‘The air is split into black branches’ by Velimir Khlebnikov

The air is split into black branches,

like old glass.

Pray to Our Lady of Autumn!

The windows of autumn’s chapel,

smashed by a hurtling bullet,

are wrinkling.

A tree was burning,

a bright spill in the golden air.

It bends; it bows down.

Autumn’s flint and steel angrily

struck the sparks of golden days.

A forest at prayer. All at once

golden smells fell to the ground.

Trees stretch out – rakes

gathering armfuls of the sun’s hay.

Autumn’s tree resonantly evokes

a sketch of Russia’s railroads.

The golden autumn wind

has scattered me everywhere.

 

by Велимир Хлебников (Velimir Khlebnikov)

a.k.a. Виктор Владимирович Хлебников

(Viktor Vladimirovich Khlebnikov)

(1921)

translated by Robert Chandler

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‘Composed upon Westminster Bridge, September 3, 1802’ by William Wordsworth

Earth has not anything to show more fair:

Dull would he be of soul who could pass by

A sight so touching in its majesty:

This City now doth, like a garment, wear

 

The beauty of the morning; silent, bare,

Ships, towers, domes, theatres and temples lie

Open unto the fields, and to the sky;

All bright and glittering in the smokeless air.

 

Never did sun more beautifully steep

In his first splendor, valley, rock, or hill;

Ne’er saw I, never felt, a calm so deep!

 

The river glideth at his own sweet will:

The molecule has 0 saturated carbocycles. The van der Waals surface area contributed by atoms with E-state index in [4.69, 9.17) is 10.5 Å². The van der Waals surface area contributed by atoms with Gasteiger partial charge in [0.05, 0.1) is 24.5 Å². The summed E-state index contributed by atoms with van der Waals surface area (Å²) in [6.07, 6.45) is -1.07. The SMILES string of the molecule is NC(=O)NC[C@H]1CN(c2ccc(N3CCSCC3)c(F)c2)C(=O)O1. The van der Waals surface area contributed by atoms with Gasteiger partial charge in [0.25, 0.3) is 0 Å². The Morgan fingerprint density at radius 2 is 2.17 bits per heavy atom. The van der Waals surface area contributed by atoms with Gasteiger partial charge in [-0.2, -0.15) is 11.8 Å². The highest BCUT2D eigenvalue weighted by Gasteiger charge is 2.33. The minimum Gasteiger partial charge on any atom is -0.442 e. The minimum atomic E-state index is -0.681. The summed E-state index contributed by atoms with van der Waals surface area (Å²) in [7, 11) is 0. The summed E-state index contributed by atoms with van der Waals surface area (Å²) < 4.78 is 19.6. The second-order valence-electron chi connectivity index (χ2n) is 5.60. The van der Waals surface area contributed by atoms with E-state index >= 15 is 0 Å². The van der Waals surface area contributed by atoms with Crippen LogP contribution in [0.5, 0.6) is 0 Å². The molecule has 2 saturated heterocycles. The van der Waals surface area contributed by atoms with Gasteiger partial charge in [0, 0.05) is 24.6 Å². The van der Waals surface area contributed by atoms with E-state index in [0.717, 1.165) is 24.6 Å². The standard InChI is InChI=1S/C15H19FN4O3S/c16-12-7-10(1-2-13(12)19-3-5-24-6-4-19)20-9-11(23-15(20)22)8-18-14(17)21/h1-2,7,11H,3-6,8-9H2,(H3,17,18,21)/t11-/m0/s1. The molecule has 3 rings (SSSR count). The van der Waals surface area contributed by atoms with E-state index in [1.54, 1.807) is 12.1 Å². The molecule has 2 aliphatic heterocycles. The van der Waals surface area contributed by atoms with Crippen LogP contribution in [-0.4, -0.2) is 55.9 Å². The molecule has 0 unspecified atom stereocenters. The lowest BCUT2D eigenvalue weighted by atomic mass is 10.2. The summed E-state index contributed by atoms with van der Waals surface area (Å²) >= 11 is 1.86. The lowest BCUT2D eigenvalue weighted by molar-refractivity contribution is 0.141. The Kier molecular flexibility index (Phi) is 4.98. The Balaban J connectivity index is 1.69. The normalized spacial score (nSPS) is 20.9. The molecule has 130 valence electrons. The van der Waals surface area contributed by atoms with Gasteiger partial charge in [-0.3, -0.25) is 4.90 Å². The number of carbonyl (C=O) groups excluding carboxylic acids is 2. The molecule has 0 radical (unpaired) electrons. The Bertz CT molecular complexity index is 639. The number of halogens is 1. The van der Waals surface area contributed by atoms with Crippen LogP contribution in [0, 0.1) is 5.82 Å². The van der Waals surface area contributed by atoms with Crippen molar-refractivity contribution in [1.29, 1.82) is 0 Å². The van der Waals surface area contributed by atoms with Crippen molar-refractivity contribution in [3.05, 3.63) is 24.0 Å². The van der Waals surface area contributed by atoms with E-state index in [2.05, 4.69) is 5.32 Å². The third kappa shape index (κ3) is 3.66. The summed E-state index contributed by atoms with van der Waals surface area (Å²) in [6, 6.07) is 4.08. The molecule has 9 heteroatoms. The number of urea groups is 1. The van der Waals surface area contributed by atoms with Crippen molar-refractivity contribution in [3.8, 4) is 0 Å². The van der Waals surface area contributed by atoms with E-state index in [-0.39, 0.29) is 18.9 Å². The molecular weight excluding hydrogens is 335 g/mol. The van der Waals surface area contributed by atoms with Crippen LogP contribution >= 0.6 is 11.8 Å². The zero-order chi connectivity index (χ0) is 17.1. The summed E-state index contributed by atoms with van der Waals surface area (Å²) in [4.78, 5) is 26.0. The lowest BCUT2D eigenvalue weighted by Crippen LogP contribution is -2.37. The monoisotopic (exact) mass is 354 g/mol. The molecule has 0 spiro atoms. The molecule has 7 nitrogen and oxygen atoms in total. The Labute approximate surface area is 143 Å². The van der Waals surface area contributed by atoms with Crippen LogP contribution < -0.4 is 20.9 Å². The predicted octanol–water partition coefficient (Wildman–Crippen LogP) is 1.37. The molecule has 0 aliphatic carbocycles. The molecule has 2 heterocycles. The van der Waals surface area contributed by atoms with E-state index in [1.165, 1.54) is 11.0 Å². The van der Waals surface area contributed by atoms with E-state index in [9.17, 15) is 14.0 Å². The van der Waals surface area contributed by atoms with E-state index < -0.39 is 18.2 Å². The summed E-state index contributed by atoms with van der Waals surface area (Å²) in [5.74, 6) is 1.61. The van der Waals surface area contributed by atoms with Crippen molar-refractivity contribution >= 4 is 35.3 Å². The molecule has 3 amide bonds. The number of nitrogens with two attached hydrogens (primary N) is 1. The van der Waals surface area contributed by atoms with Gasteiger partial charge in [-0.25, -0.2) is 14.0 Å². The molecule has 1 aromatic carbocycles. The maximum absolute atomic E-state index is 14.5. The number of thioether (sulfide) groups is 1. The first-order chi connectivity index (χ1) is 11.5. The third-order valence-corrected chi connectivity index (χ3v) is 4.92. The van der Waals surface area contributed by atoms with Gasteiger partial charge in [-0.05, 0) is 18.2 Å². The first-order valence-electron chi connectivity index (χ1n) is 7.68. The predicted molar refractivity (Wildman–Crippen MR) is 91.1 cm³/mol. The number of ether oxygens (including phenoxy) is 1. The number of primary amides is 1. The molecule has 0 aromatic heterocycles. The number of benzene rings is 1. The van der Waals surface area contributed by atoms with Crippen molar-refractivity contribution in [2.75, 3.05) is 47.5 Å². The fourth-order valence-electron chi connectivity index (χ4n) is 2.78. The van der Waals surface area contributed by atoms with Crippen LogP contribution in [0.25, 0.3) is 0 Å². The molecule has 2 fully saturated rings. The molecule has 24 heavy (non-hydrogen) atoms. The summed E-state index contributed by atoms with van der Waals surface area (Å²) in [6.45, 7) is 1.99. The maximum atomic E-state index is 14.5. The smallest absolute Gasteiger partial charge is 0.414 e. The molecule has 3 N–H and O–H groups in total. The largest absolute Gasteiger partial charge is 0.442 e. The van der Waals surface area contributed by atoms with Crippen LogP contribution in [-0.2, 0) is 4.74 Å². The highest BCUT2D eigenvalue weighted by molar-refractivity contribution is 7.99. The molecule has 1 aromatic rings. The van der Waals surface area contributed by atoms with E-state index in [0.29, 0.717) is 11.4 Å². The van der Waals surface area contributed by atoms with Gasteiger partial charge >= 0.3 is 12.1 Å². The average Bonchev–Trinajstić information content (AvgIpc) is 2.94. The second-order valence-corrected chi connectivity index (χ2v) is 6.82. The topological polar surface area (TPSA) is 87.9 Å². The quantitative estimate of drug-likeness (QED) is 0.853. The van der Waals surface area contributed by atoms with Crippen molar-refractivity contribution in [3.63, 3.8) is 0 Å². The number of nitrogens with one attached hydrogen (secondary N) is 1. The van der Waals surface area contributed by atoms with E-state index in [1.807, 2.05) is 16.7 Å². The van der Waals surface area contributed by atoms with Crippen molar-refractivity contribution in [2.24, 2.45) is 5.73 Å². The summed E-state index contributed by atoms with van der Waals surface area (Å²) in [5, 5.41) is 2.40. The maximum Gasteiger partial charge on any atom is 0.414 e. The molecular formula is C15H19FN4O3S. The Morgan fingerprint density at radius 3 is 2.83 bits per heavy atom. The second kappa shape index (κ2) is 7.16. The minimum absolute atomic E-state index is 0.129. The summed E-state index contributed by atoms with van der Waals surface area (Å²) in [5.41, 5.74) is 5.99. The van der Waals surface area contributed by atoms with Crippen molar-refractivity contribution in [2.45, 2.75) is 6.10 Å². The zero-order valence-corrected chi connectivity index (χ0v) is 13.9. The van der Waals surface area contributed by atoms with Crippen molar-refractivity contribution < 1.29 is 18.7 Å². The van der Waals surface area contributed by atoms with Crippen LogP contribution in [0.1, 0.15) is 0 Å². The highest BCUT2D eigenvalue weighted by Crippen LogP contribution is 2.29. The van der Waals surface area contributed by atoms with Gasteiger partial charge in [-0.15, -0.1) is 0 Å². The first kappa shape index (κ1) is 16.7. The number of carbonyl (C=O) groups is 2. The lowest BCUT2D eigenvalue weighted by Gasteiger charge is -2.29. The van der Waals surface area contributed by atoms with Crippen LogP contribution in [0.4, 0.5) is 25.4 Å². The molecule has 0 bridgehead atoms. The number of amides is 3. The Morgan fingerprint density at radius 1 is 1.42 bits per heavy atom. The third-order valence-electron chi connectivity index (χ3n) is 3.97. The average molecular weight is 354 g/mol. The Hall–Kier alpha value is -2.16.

Dear God! The very houses seem asleep;

And all that mighty heart is lying still!

 

by William Wordsworth

from Poems, in Two Volumes


Fun Fact: This poem is also known as ‘Upon Westminster Bridge’.

Among Shoals of Stars by Mike Jenkins

Each night the sea

tires of its slopping and slapping

and ascends the limestone staircase

of cactus-sharp stone.

 

It lies down

where sky has been,

waving away the blue

and only hooded clouds

show its occasional restlessness.

 

Bright fish with mouths

that globe, look down on me

and the breezy whish-whish

of sea-weed is the needled

branches of every pine.

 

I see the lights

of planes as they are out

trawling for dreams.

The moon spills milk

which I drink in,

before I too lie down

to sleep among shoals of stars.

 

by Mike Jenkins

from Invisible Times

Маки (Poppies) by Innokenty Annensky

The gay day flames. The grass is still.

Like greedy impotence, poppies rise,

like lips that lust and poison fill,

like wings of scarlet butteflies.

 

The gay day flames… The garden now

is empty. Lust and feast are done.

Like heads of hags, the poppies bow

beneath the bright cup of the sun.

 

by Иннокентий Фёдорович Анненский (Innokenty Fyodorovich Annensky)

(1910)

translated by C. M. Bowra


 

Fun extra: Here is the poem performed in Russian.

Song (‘Wandering, wandering, hoping to find’) by R. S. Thomas

Wandering, wandering, hoping to find

The ring of mushrooms with the wet rind,

Cold to the touch, but bright with dew,

A green asylum from time’s range.

 

And finding instead the harsh ways

Of the ruinous wind and the clawed rain;

The storm’s hysteria in the bush;

The wind creatures and their pain.

 

by R. S. Thomas

from The Stones in the Fields (1946)